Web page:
Sunday, June 08, 2008


There are some people who, when they hear me recount something I claim happened to me, or that to which I was a witness, say that I am not being exact.

Of course, my memory can play tricks on me but I don't usually out-and-out make up things.

But now I have found a fellow sufferer and I'll let David Sedaris speak for me:

Last year, while Mr. Sedaris was living in Tokyo, quitting smoking, a small storm was breaking out back in the United States. Like the writers James Frey, Stephen Glass and Jayson Blair, Mr. Sedaris was being accused of making things up. “I do think Sedaris exaggerates too much for a writer using a nonfiction label,” Alex Heard wrote in a long article in The New Republic...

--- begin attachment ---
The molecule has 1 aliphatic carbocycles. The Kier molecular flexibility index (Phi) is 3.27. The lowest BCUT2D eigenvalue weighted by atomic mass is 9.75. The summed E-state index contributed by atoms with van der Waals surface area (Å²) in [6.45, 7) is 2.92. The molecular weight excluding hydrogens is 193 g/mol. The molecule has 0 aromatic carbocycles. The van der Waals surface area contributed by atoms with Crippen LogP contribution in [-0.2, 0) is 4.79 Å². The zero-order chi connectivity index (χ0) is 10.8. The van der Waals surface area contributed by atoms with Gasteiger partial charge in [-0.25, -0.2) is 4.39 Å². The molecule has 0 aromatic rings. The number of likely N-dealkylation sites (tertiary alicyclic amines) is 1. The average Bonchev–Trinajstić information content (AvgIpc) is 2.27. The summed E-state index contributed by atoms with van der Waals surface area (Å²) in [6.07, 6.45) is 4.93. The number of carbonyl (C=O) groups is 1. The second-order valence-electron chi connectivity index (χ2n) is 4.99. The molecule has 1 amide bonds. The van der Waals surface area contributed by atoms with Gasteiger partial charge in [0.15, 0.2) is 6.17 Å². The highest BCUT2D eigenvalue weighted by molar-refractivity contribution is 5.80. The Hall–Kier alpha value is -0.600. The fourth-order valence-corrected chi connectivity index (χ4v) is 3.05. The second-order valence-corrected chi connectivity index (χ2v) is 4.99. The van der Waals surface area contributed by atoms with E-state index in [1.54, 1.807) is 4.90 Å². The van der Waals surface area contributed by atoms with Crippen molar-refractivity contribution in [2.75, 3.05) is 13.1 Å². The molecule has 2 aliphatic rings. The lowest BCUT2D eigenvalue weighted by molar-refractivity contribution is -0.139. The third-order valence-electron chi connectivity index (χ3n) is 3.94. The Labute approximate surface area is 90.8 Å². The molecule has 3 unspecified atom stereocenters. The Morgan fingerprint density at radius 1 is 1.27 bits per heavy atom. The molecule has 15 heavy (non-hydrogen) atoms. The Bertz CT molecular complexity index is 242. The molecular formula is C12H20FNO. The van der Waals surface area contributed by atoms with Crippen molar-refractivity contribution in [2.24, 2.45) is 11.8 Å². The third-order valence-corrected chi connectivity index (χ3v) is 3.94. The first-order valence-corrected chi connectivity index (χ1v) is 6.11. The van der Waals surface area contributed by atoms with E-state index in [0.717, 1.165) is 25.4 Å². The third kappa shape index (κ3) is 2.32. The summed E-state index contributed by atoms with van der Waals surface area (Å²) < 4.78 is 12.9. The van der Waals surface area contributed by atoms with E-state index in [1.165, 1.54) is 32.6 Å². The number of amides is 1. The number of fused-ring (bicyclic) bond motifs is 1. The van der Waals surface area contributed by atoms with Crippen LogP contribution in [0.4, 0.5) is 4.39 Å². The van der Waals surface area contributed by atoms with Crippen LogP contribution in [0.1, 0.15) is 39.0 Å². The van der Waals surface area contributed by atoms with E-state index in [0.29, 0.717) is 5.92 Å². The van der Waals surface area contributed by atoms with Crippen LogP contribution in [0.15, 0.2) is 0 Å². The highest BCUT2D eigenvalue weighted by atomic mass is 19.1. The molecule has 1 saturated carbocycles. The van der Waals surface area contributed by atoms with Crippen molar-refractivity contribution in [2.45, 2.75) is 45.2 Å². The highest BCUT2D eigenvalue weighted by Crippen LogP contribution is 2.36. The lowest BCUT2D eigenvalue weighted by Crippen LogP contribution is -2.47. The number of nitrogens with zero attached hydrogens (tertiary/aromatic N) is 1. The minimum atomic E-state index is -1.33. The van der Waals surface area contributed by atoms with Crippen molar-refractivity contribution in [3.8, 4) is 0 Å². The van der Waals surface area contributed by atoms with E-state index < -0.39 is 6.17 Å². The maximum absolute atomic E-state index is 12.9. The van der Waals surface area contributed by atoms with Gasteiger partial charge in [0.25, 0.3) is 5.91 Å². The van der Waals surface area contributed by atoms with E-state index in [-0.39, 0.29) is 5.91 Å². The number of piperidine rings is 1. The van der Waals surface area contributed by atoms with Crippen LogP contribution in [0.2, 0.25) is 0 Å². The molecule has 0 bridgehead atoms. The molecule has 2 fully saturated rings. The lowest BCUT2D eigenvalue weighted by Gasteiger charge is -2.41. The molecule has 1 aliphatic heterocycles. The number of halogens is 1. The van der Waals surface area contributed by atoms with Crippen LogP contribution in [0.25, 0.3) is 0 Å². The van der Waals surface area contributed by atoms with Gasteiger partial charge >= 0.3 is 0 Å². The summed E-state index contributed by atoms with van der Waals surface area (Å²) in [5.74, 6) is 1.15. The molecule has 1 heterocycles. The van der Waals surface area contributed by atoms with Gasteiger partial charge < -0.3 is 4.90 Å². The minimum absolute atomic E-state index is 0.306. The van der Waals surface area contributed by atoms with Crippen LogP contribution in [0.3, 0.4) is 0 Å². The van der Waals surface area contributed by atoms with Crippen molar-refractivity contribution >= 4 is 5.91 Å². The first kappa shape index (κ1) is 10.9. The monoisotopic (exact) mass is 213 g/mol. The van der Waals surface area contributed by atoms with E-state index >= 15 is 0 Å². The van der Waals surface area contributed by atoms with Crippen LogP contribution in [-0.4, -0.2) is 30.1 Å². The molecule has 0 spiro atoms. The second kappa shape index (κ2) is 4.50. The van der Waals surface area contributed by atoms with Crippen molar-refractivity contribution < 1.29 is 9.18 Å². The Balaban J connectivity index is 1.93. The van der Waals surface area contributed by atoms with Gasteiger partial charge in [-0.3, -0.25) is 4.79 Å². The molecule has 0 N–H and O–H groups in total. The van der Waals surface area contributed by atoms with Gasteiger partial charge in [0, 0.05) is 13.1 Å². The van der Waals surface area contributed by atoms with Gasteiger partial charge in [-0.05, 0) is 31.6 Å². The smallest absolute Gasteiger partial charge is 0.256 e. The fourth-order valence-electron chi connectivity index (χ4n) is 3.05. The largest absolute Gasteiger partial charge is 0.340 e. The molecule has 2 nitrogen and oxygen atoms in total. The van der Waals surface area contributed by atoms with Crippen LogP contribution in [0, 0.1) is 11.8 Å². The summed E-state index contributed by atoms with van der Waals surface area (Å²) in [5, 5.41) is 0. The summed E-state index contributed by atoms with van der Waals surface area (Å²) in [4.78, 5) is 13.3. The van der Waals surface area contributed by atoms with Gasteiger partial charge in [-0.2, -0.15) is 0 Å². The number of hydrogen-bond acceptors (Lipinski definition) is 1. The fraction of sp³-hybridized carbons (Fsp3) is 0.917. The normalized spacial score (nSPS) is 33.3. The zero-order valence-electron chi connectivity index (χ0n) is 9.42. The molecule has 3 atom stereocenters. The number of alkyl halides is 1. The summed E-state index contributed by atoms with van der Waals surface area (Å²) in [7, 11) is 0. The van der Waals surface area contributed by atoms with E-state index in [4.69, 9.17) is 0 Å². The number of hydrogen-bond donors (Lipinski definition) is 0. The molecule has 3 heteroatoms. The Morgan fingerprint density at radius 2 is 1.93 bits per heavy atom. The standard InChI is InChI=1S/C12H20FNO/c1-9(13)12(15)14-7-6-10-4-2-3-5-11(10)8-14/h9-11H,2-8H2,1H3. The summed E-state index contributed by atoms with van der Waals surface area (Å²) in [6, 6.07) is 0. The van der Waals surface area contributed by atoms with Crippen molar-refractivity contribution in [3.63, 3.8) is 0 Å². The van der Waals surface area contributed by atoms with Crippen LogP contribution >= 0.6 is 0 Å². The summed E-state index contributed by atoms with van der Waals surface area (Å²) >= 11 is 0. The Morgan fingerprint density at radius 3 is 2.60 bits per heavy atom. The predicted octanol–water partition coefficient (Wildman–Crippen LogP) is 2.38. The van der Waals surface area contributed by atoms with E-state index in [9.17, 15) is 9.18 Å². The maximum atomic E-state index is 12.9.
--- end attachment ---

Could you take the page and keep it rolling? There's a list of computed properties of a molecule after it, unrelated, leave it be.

...In preparation for his article Mr. Heard revisited some Sedaris essays, investigating the places and interviewing the characters. Some details did not match up, and Mr. Heard suggests in the article that Mr. Sedaris “issue Oprah Moment apologies to a few people” he has written about, including members of a nudist colony and his mother.

Mr. Sedaris has always said that he exaggerates for effect, particularly in dialogue; an author’s note in the new book describes the stories as “realish.” He also maintains that in the sort of essays he writes, reality is a subjective, slippery concept, particularly as no two people have the same recollection of the same event. “Memoir is the last place you’d expect to find the truth,” he said as he nibbled at his sandwich.

So, from now on, I speak realish.

That's my excuse.

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